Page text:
Innovative new entrants should also be allowed to compete in the financial services industry. Since passage of Dodd-Frank in 2010, federal regulators have allowed only a dozen new banks to open for business. Well-managed nonfinancial firms, such as Walmart and Berkshire Hathaway, have been rebuffed in their attempts to open affiliated banks to serve consumers. Virtually no other developed country has such restrictions to entry. For example, the retail giant Tesco runs one of the largest banks in the United Kingdom. Keeping banking as an “old boys’ club” with few new entrants makes the financial system less competitive and less safe.
Another area in desperate need of reform is the Consumer Financial Protection Bureau, perhaps the most powerful and unaccountable regulator in the entire federal government. Congress exercises no power of the purse over the Bureau because the agency’s budget comes from the Federal Reserve. That amounts to approximately $600 million that Congress cannot touch. Further, the president cannot carry out his constitutional obligation to “take care that the laws be faithfully executed” because he cannot remove the Bureau’s director except under limited circumstances.
While the reforms above would largely reshape the financial system as we know it, there are plenty of smaller, but still pressing, issues to deal with. One such example of bipartisan interest is fixing the mess that was created by a Second Circuit Court of Appeals case, Madden v. Midland Funding, which has severely impacted the development of financial technology in certain regions of the country. Madden overturned the centuries-old “valid when made” doctrine in the Second Circuit—under which loans that were considered valid in the state they were made could not be considered usurious when sold to an out-of-state party. The ruling created massive uncertainty in the lending market that could devastate fintech innovations such as peer-to-peer lending. In 2015, when the case was decided, the number of loans made to less creditworthy borrowers in the Second Circuit declined by 52 percent from the previous year, whereas it increased by 124 percent outside the Second Circuit during the same time period. Congressional legislation codifying “valid when made” as law could boost borrowers’ and investors’ opportunities everywhere.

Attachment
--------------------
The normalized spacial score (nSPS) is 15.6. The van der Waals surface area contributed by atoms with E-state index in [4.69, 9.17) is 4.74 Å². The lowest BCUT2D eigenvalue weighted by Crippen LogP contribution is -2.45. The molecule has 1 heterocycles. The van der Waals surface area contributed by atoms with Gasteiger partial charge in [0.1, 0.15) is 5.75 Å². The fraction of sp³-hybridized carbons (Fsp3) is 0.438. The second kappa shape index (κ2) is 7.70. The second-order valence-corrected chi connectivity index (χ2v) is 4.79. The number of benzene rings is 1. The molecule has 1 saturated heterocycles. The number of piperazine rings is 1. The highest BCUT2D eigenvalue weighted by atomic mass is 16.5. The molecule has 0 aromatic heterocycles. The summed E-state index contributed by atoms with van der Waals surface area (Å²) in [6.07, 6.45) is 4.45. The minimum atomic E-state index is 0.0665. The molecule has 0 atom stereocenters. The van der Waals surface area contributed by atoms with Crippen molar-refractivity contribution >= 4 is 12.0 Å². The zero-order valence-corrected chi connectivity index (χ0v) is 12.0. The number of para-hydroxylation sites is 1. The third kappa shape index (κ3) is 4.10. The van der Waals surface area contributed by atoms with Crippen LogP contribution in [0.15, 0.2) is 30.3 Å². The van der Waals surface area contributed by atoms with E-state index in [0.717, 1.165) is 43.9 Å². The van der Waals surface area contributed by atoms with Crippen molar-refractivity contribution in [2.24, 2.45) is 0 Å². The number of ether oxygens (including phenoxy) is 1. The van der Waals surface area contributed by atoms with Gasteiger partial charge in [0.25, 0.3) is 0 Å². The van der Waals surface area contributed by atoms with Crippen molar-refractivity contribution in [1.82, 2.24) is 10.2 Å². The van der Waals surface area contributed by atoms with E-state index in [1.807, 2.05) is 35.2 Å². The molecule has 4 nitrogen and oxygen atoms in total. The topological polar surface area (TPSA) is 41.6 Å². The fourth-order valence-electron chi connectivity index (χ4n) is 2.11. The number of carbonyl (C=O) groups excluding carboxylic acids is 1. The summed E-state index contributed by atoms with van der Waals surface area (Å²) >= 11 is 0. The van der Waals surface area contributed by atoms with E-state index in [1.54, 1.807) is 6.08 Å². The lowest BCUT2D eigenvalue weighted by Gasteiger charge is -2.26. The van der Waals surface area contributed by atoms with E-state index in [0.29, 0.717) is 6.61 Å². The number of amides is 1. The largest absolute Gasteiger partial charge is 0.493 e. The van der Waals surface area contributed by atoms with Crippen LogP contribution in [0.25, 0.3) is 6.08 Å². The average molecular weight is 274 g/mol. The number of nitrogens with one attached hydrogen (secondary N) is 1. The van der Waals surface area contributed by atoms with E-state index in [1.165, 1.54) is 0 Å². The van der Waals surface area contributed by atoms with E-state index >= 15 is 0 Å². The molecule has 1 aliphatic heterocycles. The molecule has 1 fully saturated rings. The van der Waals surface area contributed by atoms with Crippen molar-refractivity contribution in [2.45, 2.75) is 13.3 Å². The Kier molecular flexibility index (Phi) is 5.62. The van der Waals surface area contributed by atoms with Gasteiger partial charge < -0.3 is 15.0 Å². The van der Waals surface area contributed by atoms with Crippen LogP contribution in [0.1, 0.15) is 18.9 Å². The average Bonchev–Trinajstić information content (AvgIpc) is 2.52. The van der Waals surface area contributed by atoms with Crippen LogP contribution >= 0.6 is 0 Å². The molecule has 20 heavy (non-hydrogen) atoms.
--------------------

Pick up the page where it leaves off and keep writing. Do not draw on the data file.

When functioning properly, the financial system can be a tremendous force for prosperity and progress, providing consumers with the credit they need to finance their lives; entrepreneurs with the capital they need to turn their ideas into reality; and investors with wealth-building opportunities. In order to ensure that the financial system is operating smoothly, Congress should adopt these recommendations laid out in CEI’s agenda for Congress.
For more, read CEI’s “Free to Prosper: A Pro-Growth Agenda for the 116th Congress.” Previous posts in the Agenda for Congress series:
- Agenda for the 116th Congress: Trade (Ryan Young, 1/18)
- Agenda for the 116th Congress: Energy and Environment (Ben Lieberman, 1/17)
- Agenda for the 116th Congress: Consumer Freedom (Michelle Minton, 1/15)
- Agenda for the 116th Congress: Regulatory Reform (Ryan Young, 1/10)
- Agenda for the 116th Congress: The Second Decade of Crypto-Blockchain (John Berlau, 1/9)
- Introducing a Free-Market Agenda for Accountability and Prosperity (Kent Lassman, 1/9)
- A Free-Market Agenda for the 116th Congress (Richard Morrison, 1/8)